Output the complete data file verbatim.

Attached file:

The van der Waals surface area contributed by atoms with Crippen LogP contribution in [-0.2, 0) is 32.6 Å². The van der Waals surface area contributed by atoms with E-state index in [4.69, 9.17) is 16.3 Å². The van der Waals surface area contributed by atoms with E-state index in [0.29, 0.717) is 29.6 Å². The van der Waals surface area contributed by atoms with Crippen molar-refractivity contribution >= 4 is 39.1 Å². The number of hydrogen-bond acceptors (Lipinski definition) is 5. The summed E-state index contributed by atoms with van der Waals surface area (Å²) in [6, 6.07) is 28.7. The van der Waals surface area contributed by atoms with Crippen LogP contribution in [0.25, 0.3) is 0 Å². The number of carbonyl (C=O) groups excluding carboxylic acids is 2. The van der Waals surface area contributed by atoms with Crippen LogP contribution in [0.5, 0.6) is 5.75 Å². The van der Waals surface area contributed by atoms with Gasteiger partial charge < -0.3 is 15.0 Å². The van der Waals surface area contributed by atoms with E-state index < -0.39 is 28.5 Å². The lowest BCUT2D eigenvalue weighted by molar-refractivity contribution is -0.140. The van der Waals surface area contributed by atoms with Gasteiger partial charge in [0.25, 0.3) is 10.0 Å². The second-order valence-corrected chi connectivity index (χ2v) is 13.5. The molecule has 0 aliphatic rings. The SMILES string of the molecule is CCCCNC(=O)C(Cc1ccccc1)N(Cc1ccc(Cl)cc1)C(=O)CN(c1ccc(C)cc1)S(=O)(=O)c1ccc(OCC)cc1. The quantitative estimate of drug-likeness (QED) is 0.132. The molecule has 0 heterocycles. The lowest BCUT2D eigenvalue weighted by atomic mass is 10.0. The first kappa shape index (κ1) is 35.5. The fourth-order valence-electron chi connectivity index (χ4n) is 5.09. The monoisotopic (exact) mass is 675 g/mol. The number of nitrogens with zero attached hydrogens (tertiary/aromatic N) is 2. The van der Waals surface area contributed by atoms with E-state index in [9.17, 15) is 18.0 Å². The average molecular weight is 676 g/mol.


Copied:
The van der Waals surface area contributed by atoms with Crippen LogP contribution in [-0.2, 0) is 32.6 Å². The van der Waals surface area contributed by atoms with E-state index in [4.69, 9.17) is 16.3 Å². The van der Waals surface area contributed by atoms with E-state index in [0.29, 0.717) is 29.6 Å². The van der Waals surface area contributed by atoms with Crippen molar-refractivity contribution >= 4 is 39.1 Å². The number of hydrogen-bond acceptors (Lipinski definition) is 5. The summed E-state index contributed by atoms with van der Waals surface area (Å²) in [6, 6.07) is 28.7. The van der Waals surface area contributed by atoms with Crippen LogP contribution in [0.25, 0.3) is 0 Å². The number of carbonyl (C=O) groups excluding carboxylic acids is 2. The van der Waals surface area contributed by atoms with Crippen LogP contribution in [0.5, 0.6) is 5.75 Å². The van der Waals surface area contributed by atoms with Gasteiger partial charge < -0.3 is 15.0 Å². The van der Waals surface area contributed by atoms with E-state index < -0.39 is 28.5 Å². The lowest BCUT2D eigenvalue weighted by molar-refractivity contribution is -0.140. The van der Waals surface area contributed by atoms with Gasteiger partial charge in [0.25, 0.3) is 10.0 Å². The second-order valence-corrected chi connectivity index (χ2v) is 13.5. The molecule has 0 aliphatic rings. The SMILES string of the molecule is CCCCNC(=O)C(Cc1ccccc1)N(Cc1ccc(Cl)cc1)C(=O)CN(c1ccc(C)cc1)S(=O)(=O)c1ccc(OCC)cc1. The quantitative estimate of drug-likeness (QED) is 0.132. The molecule has 0 heterocycles. The lowest BCUT2D eigenvalue weighted by atomic mass is 10.0. The first kappa shape index (κ1) is 35.5. The fourth-order valence-electron chi connectivity index (χ4n) is 5.09. The monoisotopic (exact) mass is 675 g/mol. The number of nitrogens with zero attached hydrogens (tertiary/aromatic N) is 2. The van der Waals surface area contributed by atoms with E-state index in [9.17, 15) is 18.0 Å². The average molecular weight is 676 g/mol.